I would be lying if I said that I've always wanted an Apple I; the first Apple product I ever lusted after was the 1990 Mac IIfx or (more realistically) the Macintosh LC.
The Apple I is of historic interest though, as the product that helped launch one of the most influential companies in the world, with impact on economy, culture, industrial design and much more. As such, I feel that I should have some practical experience with it.
A real one is out of the question; if I had the (probably) $2M required to buy one, I'd rather buy a fancy car. There are replicas and emulators out there. Some replicas are built using the exact same, now obsolete parts as used in the original. Other replicas uses microcontrollers to emulate the video interface, something I feel is like putting Tesla alloys on an original '59 Mustang, An emulator will not provide enough "feel", that hardware will.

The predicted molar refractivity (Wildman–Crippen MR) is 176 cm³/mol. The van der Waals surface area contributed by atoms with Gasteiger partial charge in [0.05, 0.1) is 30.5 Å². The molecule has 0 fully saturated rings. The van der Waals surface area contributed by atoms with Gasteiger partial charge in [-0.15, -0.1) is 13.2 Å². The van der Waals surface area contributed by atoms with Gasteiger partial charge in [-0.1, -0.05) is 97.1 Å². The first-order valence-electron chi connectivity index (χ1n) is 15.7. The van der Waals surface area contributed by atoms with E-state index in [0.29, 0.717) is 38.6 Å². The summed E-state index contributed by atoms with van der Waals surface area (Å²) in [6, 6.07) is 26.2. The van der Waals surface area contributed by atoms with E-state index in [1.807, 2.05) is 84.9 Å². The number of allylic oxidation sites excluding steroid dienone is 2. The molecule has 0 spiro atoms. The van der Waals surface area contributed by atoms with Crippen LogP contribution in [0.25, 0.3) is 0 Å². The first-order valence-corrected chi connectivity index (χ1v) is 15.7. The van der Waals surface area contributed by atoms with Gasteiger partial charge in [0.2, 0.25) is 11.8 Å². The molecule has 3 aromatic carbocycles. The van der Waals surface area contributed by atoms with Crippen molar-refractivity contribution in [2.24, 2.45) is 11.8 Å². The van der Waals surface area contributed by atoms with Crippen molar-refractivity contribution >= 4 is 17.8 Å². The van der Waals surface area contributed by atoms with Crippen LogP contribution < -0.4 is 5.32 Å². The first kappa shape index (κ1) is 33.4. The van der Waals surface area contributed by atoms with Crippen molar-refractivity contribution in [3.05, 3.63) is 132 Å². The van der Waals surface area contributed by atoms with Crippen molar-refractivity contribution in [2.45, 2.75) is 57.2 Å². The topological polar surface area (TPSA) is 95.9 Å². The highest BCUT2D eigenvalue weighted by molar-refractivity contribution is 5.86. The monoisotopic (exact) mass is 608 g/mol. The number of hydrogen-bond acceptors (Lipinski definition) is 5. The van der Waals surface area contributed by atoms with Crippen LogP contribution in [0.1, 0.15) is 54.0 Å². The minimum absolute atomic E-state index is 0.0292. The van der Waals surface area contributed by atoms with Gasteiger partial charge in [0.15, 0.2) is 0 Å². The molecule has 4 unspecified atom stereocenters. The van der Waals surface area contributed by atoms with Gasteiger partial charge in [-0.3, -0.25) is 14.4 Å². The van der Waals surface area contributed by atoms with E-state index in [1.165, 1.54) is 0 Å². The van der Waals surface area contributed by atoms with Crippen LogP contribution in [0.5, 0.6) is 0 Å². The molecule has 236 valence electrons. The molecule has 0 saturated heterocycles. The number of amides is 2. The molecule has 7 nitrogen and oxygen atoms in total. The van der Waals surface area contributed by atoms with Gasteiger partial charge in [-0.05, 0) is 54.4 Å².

I really don't want to hunt down some unobtainium parts and TTL-chips with a 1976 date code, or implement Woz-magic in a microcontroller, so I guess I must implement my own Apple I clone. :)
The Apple I is a very basic computer (I was going to write rudimentary computer, but where's the pun in that?). It has only the bare minimum needed to be a computer; CPU, memory and some IO. The IO is connected to what makes the Apple I and Apple I; the glass TTY.
This piece of Woz-magic replicates the behaviour of a teletype, a keyboard and a printer that communicates with a computer, but on a television set. It shares some of the limitations of a real tty as well; you can not delete a character once written to the paper, and the cursor can't be freely positioned, and will not blink.
The computer came as a pre-assembled PCB, requiring only a case, keyboard and a power supply. This surely must have been interesting to people wanting to do mostly software, as the expandability was very limited, with the only expansion slot usually taken by the Apple Cassette Interface.
The project will be split into three phases:
- Requirements and research (done, mostly this text)
- Complete system
- Cassette Interface
- Final design with case and keyboard